Economy adds 266,000 jobs in Nov., blowing past expectations

By Sylvan Lane
The Hill
The U.S. added 266,000 jobs in November, the Labor Department reported Friday, blowing past expectations as the American economy continues to push through a global slump.
The unemployment rate remained steady at 3.5 percent during November, while the labor force participation rate also stayed even at 63.2 percent. The October jobs gain was also revised up by 28,000 jobs to 156,000, while the September jobs gain was revised up 18,000 jobs to 193,000.
The report brings the average monthly job gain over the past three months to 205,000. Economists had projected the U.S. to add roughly 180,000 jobs in November, including a boost of roughly 40,000 General Motors workers that returned to work after a 35-day strike. The end of the GM strike plus strong expansion in the health care, professional and technical services sectors powered the U.S. economy through lags in manufacturing and trade activity.
“Employment gains blew the consensus and our expectations out of the water,” wrote Sophia Koropeckyj, managing director for Moody’s Analytics, in a Friday research note. “While we expected a reversal of October’s auto industry losses, if we subtract that anomaly, payroll gains still exceeded 200,000 in November.”
Wage growth also edged up to a 3.1 percent annualized gain, though below the rate economists expect for an economy with such low
“This suggests that employers are successfully keeping a lid on costs and are likely making up for the modest increases in wages through other perks,” Koropeckyj wrote.
The U.S. economy has remained steady and growing despite a persistent decline in industrial output and exports driven in part by President Trump’s trade battles. Slumping economic growth across Europe and Asia has also weighed on U.S. business investment, capital expansion and exports.
Even so, the consumer sector has remained largely unscathed throughout 2019, boding well for President Trump as he seeks to ride a strong economy to reelection in 2020.
“This is an excellent jobs report late in the business cycle and something of an early holiday gift for the economy and investors,”
wrote Jospeh Brusuelas, chief economist at tax and consulting firm RSM, in a Friday research note.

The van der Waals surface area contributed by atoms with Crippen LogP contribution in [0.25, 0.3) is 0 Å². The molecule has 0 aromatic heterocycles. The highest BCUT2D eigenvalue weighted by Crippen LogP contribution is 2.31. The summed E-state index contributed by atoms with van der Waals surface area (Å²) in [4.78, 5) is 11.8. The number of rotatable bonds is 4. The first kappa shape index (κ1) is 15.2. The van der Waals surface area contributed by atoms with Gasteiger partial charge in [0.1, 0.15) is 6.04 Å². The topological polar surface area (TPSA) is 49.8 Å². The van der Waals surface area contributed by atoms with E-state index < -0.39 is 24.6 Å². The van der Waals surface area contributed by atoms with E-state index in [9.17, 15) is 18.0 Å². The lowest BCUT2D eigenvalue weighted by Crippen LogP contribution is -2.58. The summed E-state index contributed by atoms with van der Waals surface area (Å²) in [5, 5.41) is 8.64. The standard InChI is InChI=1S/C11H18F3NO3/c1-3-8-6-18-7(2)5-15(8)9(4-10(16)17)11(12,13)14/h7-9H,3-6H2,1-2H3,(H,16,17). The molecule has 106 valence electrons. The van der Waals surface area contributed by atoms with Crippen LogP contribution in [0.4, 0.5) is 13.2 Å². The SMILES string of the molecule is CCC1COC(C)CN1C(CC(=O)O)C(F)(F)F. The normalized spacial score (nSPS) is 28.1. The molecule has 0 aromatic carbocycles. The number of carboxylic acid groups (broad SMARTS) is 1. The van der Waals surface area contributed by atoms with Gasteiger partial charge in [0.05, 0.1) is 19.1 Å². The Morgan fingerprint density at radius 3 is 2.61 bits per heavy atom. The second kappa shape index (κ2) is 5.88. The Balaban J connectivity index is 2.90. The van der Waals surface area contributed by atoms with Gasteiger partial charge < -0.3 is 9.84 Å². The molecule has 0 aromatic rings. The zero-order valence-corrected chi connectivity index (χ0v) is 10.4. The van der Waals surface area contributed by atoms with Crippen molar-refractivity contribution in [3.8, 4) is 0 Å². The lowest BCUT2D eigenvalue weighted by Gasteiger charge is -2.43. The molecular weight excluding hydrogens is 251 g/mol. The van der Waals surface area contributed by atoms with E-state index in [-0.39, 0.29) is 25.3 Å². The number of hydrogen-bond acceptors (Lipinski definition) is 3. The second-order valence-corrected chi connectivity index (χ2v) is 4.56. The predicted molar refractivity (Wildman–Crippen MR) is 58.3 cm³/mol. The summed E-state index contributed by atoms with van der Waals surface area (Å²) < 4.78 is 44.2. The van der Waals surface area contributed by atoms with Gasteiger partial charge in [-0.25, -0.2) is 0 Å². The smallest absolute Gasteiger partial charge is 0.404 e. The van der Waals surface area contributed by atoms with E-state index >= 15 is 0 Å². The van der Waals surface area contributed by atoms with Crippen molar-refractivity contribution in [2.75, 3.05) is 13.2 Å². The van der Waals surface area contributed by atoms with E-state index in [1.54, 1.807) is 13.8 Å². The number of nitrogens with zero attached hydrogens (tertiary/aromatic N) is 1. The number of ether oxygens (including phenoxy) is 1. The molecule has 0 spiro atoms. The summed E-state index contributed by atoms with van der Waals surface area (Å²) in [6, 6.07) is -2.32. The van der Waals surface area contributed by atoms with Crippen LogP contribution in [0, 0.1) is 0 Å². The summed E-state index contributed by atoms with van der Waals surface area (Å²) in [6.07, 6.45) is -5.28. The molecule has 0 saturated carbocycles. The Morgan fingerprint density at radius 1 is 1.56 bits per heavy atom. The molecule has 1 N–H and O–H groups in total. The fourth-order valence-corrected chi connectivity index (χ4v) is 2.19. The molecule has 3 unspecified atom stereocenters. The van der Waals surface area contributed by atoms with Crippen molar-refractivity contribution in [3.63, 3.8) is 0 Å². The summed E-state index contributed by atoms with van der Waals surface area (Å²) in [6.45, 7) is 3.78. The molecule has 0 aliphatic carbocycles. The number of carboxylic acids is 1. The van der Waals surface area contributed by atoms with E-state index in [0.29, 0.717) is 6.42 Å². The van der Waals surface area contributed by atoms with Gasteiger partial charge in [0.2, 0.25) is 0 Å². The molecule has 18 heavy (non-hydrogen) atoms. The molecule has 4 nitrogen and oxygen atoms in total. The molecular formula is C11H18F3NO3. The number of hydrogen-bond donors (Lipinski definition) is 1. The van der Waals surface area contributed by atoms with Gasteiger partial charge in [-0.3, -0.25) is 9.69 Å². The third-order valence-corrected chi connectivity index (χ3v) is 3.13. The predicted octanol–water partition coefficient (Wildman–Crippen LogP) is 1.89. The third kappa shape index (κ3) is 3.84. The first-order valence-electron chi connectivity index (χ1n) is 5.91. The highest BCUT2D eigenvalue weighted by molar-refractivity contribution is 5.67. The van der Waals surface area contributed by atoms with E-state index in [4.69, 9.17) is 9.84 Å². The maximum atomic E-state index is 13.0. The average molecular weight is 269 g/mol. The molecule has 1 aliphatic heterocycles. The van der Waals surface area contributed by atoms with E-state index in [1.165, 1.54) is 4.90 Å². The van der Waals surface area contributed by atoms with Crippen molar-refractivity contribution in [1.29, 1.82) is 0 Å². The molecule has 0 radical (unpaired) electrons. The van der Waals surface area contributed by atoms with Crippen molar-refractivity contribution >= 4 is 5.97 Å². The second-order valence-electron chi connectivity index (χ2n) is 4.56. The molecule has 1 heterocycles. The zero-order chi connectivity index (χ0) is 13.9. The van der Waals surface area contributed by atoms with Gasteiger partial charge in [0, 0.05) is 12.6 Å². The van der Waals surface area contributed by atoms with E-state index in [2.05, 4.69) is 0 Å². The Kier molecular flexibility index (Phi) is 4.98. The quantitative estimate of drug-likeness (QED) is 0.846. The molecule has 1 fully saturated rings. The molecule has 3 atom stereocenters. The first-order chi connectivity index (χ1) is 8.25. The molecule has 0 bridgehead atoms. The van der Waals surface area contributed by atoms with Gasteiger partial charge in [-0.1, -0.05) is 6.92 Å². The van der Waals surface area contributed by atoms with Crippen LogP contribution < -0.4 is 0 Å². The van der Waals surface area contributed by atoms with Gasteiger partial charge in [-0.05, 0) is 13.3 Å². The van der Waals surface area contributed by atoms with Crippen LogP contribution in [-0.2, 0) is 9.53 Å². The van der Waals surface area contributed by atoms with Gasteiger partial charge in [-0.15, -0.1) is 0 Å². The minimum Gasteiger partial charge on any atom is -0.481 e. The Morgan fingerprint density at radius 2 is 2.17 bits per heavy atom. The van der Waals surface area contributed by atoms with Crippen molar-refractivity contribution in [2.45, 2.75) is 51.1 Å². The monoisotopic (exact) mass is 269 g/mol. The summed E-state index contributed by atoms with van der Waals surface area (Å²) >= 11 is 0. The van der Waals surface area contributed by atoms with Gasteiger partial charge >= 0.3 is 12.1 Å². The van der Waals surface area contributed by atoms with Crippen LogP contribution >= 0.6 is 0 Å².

Trump is banking on low unemployment and ample consumer confidence to maintain the support in industrial mid-western states he will need to secure another term. The president has often pointed to the strong economy when criticizing Democratic efforts to impeach him, citing the steady rise in stock prices during his term in a Friday tweet.
“‘It’s the economy, stupid,’” Trump tweeted Friday, riffing on the unofficial slogan of former President Clinton’s 1992 presidential
campaign. Incumbent presidents seeking reelection are often closely tied to the success of the U.S. economy, making November’s report a useful tool for Republicans making the case for another Trump term.
“@realDonaldTrump is delivering on his promises and Americans are winning again,” tweeted House Minority Leader Kevin McCarthy (R-Calif.), a close ally of the president.
While the U.S. has defied expectations of an economic slowdown and earlier fears of a recession, there are still several risks to the
economy heading into 2020.
Trump is still seeking resolutions to his trade war with China and escalating battle with the European Union. The president is set to
impose a new tranche of tariffs on more than $100 billion in consumer goods from China on Dec. 15, which could strain household budgets at the start of 2020.
And though the broader job market remains strong, U.S. manufacturing jobs have flatlined throughout the year despite Trump’s pledge to revive American factories.
“Trump’s promise that manufacturing jobs will boom has sputtered,” said Scott Paul, president of the Alliance of American Manufacturing, a trade group for U.S. industrial firms.
“While there has been periodic bluster about policies to boost infrastructure and stop China’s cheating, no real progress has been
made to date. American workers deserve better from the Administration and Congress.”

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